Next season’s team might not return a player who averaged more than five points or 14 minutes per game. And because of the coronavirus, none but Johnson (who played in the 2017-18 AAC Tournament with Memphis) will have any postseason experience.
But that group does bring a tantalizing amount of physical ability to the table.
Cambridge is a prime example. The 6-foot-6 wing led all freshmen not named Okoro averaging 4.2 points in 13.2 minutes per game. He flashed his impressive athleticism more than once during his freshman season with highlight-reel dunks and chase-down blocks. He just didn’t do it consistently — he was held scoreless in 13 of 31 games and shot 51.2% from the floor at home compared to just 17.2% on the road or in neutral-site games.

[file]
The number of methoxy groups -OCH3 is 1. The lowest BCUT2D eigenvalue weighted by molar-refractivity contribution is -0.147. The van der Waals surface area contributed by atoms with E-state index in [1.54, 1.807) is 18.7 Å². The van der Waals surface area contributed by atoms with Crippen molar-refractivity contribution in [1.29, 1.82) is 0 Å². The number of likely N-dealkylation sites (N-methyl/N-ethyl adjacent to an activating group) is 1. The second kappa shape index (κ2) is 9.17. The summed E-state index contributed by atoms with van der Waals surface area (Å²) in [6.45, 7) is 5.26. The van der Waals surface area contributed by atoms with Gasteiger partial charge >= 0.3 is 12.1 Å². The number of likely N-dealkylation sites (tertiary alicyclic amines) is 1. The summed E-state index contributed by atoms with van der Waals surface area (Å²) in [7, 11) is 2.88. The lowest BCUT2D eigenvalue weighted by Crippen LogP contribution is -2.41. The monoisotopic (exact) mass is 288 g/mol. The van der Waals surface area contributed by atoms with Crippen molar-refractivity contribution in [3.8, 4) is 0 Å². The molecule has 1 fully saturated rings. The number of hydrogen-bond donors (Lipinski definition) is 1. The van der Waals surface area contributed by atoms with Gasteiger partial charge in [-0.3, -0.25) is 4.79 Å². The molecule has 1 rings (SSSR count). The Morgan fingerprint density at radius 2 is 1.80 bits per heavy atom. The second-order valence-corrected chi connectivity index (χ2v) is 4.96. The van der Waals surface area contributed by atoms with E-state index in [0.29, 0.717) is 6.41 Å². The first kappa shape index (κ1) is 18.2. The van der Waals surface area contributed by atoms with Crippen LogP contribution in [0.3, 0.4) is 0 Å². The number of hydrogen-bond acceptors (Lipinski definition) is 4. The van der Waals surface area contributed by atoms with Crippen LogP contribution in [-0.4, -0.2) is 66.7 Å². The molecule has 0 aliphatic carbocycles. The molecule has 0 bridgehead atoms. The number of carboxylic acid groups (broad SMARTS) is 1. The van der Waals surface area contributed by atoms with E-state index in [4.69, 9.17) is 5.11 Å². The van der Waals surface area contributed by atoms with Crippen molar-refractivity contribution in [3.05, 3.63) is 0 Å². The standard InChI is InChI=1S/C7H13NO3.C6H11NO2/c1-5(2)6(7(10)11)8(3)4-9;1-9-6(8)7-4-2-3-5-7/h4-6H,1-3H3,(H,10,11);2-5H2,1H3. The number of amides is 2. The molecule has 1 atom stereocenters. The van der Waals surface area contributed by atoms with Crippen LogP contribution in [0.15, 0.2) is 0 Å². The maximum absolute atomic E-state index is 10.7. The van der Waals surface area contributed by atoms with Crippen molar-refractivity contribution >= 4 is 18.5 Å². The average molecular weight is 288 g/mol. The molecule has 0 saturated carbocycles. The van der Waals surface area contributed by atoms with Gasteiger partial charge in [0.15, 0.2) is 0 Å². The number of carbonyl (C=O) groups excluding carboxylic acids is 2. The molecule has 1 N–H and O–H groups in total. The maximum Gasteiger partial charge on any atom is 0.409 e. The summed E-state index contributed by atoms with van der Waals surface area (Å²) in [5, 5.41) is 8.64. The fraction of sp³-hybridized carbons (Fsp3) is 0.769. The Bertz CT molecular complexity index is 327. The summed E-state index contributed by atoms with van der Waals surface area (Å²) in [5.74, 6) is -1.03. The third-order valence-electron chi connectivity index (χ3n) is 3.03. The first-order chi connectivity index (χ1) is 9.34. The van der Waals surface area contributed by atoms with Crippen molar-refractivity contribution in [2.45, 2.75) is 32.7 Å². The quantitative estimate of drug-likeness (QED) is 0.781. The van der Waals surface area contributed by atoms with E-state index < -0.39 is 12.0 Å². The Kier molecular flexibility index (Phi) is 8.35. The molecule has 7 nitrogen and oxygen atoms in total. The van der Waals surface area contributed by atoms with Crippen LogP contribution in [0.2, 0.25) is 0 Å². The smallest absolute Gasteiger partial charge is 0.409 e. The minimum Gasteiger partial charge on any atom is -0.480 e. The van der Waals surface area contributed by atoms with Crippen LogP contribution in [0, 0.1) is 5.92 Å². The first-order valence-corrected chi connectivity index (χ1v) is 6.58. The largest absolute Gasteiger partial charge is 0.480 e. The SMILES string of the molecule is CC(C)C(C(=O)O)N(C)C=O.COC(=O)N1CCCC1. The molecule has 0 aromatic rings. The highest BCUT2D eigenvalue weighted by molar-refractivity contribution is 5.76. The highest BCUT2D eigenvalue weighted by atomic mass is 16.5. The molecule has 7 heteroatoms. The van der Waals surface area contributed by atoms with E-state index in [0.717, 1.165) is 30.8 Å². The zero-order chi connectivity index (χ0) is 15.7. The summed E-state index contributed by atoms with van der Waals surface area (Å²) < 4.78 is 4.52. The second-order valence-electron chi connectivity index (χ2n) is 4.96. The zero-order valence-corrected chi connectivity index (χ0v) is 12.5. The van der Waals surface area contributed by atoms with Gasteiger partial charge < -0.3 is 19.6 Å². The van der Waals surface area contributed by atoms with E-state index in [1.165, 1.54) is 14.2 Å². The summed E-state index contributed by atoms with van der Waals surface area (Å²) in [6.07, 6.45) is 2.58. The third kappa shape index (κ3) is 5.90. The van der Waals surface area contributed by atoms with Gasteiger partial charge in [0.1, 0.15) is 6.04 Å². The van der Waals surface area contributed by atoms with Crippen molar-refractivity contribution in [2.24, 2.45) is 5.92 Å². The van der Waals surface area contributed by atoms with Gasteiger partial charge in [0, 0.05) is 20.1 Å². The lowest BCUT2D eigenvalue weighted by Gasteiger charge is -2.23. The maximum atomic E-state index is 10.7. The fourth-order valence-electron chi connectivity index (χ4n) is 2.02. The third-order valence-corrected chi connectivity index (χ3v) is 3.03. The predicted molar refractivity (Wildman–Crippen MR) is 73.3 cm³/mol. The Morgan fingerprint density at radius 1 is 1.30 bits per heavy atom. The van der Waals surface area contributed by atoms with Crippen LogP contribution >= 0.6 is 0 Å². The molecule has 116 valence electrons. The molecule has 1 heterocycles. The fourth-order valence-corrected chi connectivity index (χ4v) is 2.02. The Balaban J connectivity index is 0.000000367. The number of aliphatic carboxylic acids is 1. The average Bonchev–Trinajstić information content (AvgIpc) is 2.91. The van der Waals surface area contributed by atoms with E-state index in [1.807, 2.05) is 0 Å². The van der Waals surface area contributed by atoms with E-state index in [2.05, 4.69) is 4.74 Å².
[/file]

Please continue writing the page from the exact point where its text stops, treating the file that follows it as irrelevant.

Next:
But the former three-star recruit out of Nashville, Tennessee, also put together two of the best scoring performances any Auburn player had all season. Cambridge erupted for 26 points in a Jan. 22 win over South Carolina, then 21 points in a Feb. 8 win over LSU.
Those performances are why Pearl has said more than once this season that, “someday, he could be our best player.”
Cambridge is in line to earn a lot more minutes as a sophomore. The same goes for Williams. The reason he appeared in only 14 of the Tigers’ first 25 games is not for lack of talent — he was a four-star recruit ranked in the top-120 nationally — but rather because he was behind seniors Purifoy, McLemore and Wiley in the frontcourt pecking order.